The is used to emphasize. In the final stanza

The Daffodils by
William Wordsworth

The daffodils is a poem written by William Wordsworth
during the Romantic period. The poem consists out of 4 stanzas with 6 lines
each. There is a constant quatrain-couplet rhyme scheme throughout the poem:
ABABCC. Each line is metered in iambic tetrameter. The plot
is very simple: a man walking by the flowers. There is simile to be found in
lines 1 and 7. There is also a form of repetition to be found: “Dance” is
repeated in every stanza. In the first stanza we find “Golden daffodils”. We
tend to think of daffodils as “yellow,” but the writer uses the more
majestic-sounding adjective “golden.” This is a way to express how
magnificent he finds the view. In the last line of this stanza we can find a
personification: Daffodils cannot flutter nor dance. In the second stanza the
beauty of these daffodils is even more expressed. There is more personification
in the last line of this stanza. The third stanza expresses the happiness that
the writer experiences looking at the daffodils. They simply make him feel
happy. “I gazed and gazed” is an example of repetition and is used to emphasize.
In the final stanza we can read how this memory of the daffodils makes the
writer happy whenever he feels sad. He just closes his eyes and recalls the
magnificent view of the golden daffodils. “Inward eye” is metaphor memory.

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Ozymandias of
Egypt Egypt by Percy Bysshe Shelley

This sonnet was also written during the Romantics. It was
written by Percy Bysshe Shelley. “Ozymandias” is a sonnet, a fourteen-line poem
metered in iambic pentameter following a ABABACDCEDEFEF rhyme scheme. Although
we call it a sonnet, it is a unique kind of sonnet. Although it is neither a
Petrarchan sonnet nor a Shakespearean sonnet, the rhyming scheme and style
resemble a Petrarchan sonnet more, particularly with its 8-6 structure rather
than 4-4-4-2. The plot of this poem is quite simple. The poem is about an
unknown first-person that meets a traveler that had been to “an antique land”.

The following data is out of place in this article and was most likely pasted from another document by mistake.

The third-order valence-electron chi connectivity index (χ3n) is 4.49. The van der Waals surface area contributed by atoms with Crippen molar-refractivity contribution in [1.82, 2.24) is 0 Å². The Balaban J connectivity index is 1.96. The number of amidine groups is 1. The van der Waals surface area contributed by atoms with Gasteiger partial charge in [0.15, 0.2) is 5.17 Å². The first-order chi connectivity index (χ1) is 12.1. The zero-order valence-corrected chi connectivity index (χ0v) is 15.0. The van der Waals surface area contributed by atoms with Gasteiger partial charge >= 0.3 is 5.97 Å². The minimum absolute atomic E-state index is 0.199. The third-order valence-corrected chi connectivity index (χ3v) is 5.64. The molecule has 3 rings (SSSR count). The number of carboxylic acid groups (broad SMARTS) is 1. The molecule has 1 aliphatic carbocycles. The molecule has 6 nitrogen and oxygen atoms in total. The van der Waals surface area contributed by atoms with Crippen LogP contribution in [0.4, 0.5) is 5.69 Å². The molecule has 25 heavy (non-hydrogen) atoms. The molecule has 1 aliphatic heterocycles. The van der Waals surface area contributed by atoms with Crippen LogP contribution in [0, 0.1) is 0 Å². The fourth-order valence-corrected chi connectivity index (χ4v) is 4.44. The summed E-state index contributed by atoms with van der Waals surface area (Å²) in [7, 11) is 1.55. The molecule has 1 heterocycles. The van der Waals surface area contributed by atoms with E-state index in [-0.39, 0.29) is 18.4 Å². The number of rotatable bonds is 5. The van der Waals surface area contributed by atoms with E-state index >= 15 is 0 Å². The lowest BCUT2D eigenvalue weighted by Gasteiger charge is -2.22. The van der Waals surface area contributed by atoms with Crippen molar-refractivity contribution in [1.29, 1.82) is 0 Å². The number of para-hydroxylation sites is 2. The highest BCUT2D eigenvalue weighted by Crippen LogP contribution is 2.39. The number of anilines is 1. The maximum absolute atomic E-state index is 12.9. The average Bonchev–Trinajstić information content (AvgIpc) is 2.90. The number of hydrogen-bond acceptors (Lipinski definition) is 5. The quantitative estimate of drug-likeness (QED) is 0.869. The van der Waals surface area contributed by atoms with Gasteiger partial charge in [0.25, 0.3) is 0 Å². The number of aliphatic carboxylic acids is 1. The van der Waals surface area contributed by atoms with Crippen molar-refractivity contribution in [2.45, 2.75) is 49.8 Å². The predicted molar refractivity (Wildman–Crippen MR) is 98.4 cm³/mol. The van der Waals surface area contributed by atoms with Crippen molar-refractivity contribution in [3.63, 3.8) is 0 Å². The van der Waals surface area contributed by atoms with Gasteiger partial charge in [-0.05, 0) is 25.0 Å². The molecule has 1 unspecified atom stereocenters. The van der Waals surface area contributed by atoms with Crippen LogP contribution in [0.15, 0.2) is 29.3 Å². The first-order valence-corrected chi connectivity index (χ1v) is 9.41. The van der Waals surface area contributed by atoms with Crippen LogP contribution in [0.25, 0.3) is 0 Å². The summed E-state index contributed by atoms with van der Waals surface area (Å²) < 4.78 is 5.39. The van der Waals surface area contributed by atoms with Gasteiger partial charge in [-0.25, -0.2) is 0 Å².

The traveler tells him/her about some sort of statue in the middle of a desert,
according to the title a statue of “Ozymandias” (Pharaoh Rameses
II (reigned 1279-1213 BCE). According to the Oxford English Dictionary,
the statue was once 57 feet tall). The intention of the poem is to show
that mighty man only have so much power and reach. In the time of this king, he
was very powerful and known but a few thousand years later his statue is damaged,
covered in sand, his whole kingdom is gone and no one knows about him. This is
clearly a well-used form of irony. In the fourth and fifth line we can find some
personification. “Sneer of cold command” is an example of alliteration. “The
hand that mocked them” is an example of synecdoche.


She walks in beauty George Gordon, Lord

“She walks in
beauty” is a poem that consists of 3 stanzas of 6 lines each following a ABABAB
rhyme scheme and regular rhythm: iambic tetrameter. The poem concentrates on
the value of inner and outer beauty. The first stanza describes this aura of Beauty.
Generally when people think about beauty they associate this with light colors.
“She walks in beauty, like the night” is thus very contradicting, but
because it describes the aura around this lady, the beauty of the lady herself
is emphasized. The “Like” in the first line is simile. “Of cloudless climes and starry skies” is an example of alliteration.  In the last line of the second stanza “How” is
a form of repetition. Byron incorporates personification in the sixth line, “Which
heaven to graudy day denies”, by giving heaven human qualities or emotions. Enjambment
appears after every two lines as “And all that’s best of dark and
bright / Meet in her aspect and her eyes”.



To autumn by John Keats

“To autumn” is
an Ode that was written in Iambic pentameter. An ode is a poem that attracts a
person or object that cannot respond. Keats is probably best known for his odes.
Keats talks here about a season of the year. The rhyme scheme of each of the
three stanzas is ABAB CDEDCCE. You will notice that this scheme divides the
stanzas into a four-line section and a seven-line section. The first four lines
establish the specific theme of each stanza – maturity, harvest and song – and
the last seven lines explain. There are many double consonants in this poem
that results in a very soothing tone, this really makes you get the impression
of the beauty of the season. In the second and final line of the first stanza
there is personification to be found. Stanzas 2 and 3 both begin with a rhetorical
question. In the final stanza the writer notices that autumn has its own form
of bloom, that of the clouds. The stanza is really about the acknowledgement of
the contrast between seasons but also the acknowledgement of beauty in all. Keats
uses many visual imagery such as: “thatch-eyed”, “plump the hazel shells” and ”
flowers for the bees”. Examples of olfactory imagery are: “sweet kernel” and ”
fume of poppies”. Tactile imagery appears with “clammy cells” and “winnowing
wind” and aural imagery with “music”, “treble soft” and “twitter”. “Twitter” is
a form of onomatopoeia.